In the Democratic Republic of Congo (DRC), two cleavages are visible: (i) the Eastern block, which is is strongly affected by armed conflicts of foreign troops and local militia, and (ii) the western and central blocks, more stable but very landlocked, developing rates of chronic malnutrition above the acceptable threshold. The national analysis of the Integrated Framework for the Classification of Chronic Food Security shows three major zones: (i) the city province of Kinshasa at Level 2 (light food insecurity), (ii) the center of the country and the Northeast at Level 4 (severe chronic food insecurity), and (iii) the remaining areas without Kinshasa at Level 3 (food insecurity).  According to national surveys conducted over the last ten years, three out of five households have acce[...]

Mar 2016/ Mar 2021

Chronic Food Insecurity Classification

The Chronic Food Insecurity of Nepal is analyzed for 13 sub regions in December, 2014. As Nepal has 15 sub-regions, unavailability of sufficient data for all 15 sub-regions and similarity in socio-economic and geographical conditions of three sub-regions made possible to combine three sub regions (West, Mid-West and Far-west Mountain) into one sub-region i.e. Western Mountain resulting 13 sub-regions for Analysis. It should be noted that two districts in Western mountain i.e. Manang and Mustang are found to be better off due to income from tourism. The Analysis conducted with Integrated Food Security Phase Classification (IPC) protocols and process.The analysis of the food insecurity situation of Nepal for period 2005 to 2014 shows that different sub-region varies its level of food ins[...]

Dec 2015/ Dec 2020

Chronic Food Insecurity Classification

This report presents the main conclusions of the 2nd round of the IPC Chronic Food Insecurity analysis, which covered 10 districts. The 1st round of IPC Chronic Food Insecurity analysis was conducted in November 2014 and covered 18 districts located in the Northern and Southern parts of Bangladesh. The results of both rounds of IPC Chronic Food Insecurity analysis covering a total of 28 districts will remain valid for next 3 to 5 years, in the absence of any structural changes. Out of the 10 districts analyzed, Sunamgonj and Bandarban have been classified in Level 4 or Severe Chronic Food Insecurity (CFI). The other 8 districts have been classified in moderate CFI (Level 3). Of the total population in the 10 districts analyzed, 12 percent is in Level 4 and 18 percent in Level 3. The p[...]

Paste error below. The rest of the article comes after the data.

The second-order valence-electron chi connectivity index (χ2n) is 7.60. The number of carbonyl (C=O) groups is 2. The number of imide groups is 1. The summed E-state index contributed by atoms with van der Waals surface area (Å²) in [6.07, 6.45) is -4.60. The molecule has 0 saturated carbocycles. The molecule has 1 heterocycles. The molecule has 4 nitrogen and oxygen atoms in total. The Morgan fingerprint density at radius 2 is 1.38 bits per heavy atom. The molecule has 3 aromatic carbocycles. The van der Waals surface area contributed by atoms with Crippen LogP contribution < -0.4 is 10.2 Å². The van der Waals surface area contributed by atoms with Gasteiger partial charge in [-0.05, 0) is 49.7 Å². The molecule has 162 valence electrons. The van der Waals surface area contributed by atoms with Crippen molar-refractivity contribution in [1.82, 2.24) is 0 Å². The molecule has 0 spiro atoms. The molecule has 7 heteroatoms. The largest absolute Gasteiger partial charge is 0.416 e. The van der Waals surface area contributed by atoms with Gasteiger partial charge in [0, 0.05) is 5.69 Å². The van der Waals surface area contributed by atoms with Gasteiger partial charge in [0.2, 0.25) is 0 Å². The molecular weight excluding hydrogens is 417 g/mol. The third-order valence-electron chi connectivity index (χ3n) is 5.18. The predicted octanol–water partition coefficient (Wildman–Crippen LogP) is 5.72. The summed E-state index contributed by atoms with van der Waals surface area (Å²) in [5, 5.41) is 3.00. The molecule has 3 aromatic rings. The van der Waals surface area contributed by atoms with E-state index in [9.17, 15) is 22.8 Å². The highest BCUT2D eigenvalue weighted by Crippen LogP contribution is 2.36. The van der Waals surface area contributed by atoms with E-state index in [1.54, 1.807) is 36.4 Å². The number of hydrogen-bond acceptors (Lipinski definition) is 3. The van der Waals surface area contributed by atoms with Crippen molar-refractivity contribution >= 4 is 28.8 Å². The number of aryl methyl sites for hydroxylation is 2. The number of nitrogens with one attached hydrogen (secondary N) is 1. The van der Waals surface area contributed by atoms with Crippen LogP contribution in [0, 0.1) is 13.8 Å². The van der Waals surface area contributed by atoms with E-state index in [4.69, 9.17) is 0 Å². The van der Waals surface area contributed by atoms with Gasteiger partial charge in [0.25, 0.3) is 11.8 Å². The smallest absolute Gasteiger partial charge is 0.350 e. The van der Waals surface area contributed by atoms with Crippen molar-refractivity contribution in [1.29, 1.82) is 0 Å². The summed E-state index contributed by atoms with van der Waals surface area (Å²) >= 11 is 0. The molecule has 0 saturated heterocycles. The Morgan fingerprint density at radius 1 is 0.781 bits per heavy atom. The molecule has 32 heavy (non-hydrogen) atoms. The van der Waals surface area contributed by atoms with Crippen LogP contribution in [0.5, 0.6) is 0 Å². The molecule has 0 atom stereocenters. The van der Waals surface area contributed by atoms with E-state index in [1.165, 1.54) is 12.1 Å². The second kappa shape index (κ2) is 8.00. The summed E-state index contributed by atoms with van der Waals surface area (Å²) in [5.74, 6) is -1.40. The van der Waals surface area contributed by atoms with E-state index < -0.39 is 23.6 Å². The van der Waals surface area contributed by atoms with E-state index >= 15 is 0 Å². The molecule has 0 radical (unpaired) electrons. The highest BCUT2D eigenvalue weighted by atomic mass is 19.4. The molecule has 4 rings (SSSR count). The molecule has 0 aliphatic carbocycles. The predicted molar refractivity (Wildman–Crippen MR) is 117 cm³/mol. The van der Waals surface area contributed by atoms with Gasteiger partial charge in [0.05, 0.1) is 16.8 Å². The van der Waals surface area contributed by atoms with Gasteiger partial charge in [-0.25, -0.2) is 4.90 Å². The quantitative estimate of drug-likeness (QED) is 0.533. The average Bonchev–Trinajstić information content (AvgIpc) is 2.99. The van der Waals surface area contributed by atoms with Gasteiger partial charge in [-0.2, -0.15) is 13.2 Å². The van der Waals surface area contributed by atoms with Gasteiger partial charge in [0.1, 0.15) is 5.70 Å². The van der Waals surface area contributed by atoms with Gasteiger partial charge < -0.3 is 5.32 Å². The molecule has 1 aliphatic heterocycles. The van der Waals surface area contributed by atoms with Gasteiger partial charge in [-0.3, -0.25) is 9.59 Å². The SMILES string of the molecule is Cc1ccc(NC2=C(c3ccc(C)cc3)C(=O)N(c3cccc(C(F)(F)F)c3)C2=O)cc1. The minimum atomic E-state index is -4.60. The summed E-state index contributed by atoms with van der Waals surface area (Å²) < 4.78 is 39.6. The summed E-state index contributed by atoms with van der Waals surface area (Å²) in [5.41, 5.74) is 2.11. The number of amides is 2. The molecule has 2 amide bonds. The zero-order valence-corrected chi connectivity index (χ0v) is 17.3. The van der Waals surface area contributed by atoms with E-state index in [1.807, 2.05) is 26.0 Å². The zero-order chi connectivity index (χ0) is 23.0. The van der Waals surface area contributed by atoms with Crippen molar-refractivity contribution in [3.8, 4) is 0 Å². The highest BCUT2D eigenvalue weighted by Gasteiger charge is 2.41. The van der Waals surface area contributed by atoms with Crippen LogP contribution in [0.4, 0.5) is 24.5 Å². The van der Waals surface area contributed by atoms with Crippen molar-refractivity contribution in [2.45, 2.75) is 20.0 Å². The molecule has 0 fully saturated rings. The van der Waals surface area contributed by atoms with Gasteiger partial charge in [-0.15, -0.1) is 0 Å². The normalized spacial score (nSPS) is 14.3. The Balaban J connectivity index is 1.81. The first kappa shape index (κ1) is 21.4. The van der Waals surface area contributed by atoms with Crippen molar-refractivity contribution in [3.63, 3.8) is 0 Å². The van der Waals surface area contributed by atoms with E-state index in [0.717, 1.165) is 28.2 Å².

Dec 2015/ Dec 2020

Chronic Food Insecurity Classification

According to the IPC chronic food insecurity analysis conducted in October 2015*, about 70% the population is chronically food insecure, among them, 43% is facing moderate and severe chronic food insecurity (IPC level 3 or 4).  All analysed areas were classified into moderate chronic food insecurity (IPC Level 3) or severe chronic food insecurity (IPC Level 4), in particular: Northwest, Northeast, Central, Southeast, North (Ranquite, Pignon, LaVictoire, Dondon, St Raphael, Bahon) and Artibonite (Anse-Rouge,Terre Neuve, Gonaives, Gros Morne, St Marc, La Chapelle, Verettes, La Chapelle).  The population classification is described as below:  About 15% of the population of the analysed areas are in severe chronic food insecurity (IPC Level 4). The affected households suffer from lack [...]

Oct 2015/ Oct 2020



More analyses

Acute Malnutrition Classification

While the overall nutrition situation has improved according to the Integrated Phase Classification (IPC) for Acute Malnutrition conducted in February 2018, the levels of acute malnutrition remain at Critical levels (Phase 4; GAM WHZ 15.0 - 29.9 percent) in Turkana Central, North, West and South, Tana River, Wajir North, North Horr and Laisamis sub-counties. In addition, Isiolo and Kajiado reported a Serious nutrition situation (Phase 3; GAM WHZ 10.0 -14.9 percent). Narok county was classified as Alert (Phase 2; GAM WHZ ≥ 5 to 9.9 percent) while Kilifi, Kwale, Kitui, Makueni, Mbeere and Tharaka were Acceptable (Phase 1; GAM WHZ <5%). The nutrition situation is projected to remain in the same phase in Turkana and Wajir North while a deterioration is expected in Isiolo, North H[...]

Jan 2018/ Apr 2018

Acute Malnutrition Classification

DISCLAIMER: please note that this IPC Acute Malnutrition analysis was conducted together with an IPC Acute Food Insecurity analysis. To view the related IPC Acute Food Insecurity analysis, please click here.  The January 2018 nutrition situation reflects typical post-harvest seasonal improvements, with expectedly lower GAM rates that are attributed to humanitarian assistance, food stocks from harvests, improved access to nutrition and health services, reduction in morbidity and disease outbreaks during the dry season. Of the 22 SMART surveys conducted between September 2017 and January 2018, eight of them showed GAM rates above the 15% WHO emergency threshold. However, five counties in Jonglei (Ayod, Pibor, Akobo, Nyirol and Twic East), all counties in Northern Bahr el Ghazal (except A[...]

Jan 2018/ Jul 2018

Acute Malnutrition Classification

Based on the IPC Acute Malnutrition (IPC AMN) scale, 9 of the 18 provinces in Burundi are classified as in Phase 2 while the other provinces are categorised as being in Phase 1. According to the IPC AMN scale, Phase 2 indicates ‘Alert’ situation, which requires strengthening of existing response capacity and resilience and addressing of contributing factors to malnutrition as well as monitoring of the situation. Of the nine provinces classified as being in “Alert” situation with regards to acute malnutrition, 3 provinces (namely Karusi, Kayanza, and Kirundo) have relatively high levels of acute malnutrition which require particular attention. It's worth to recall that at least 3 cases of Noma have been registered this year in Kirundo province. Approximately about 125,000 children[...]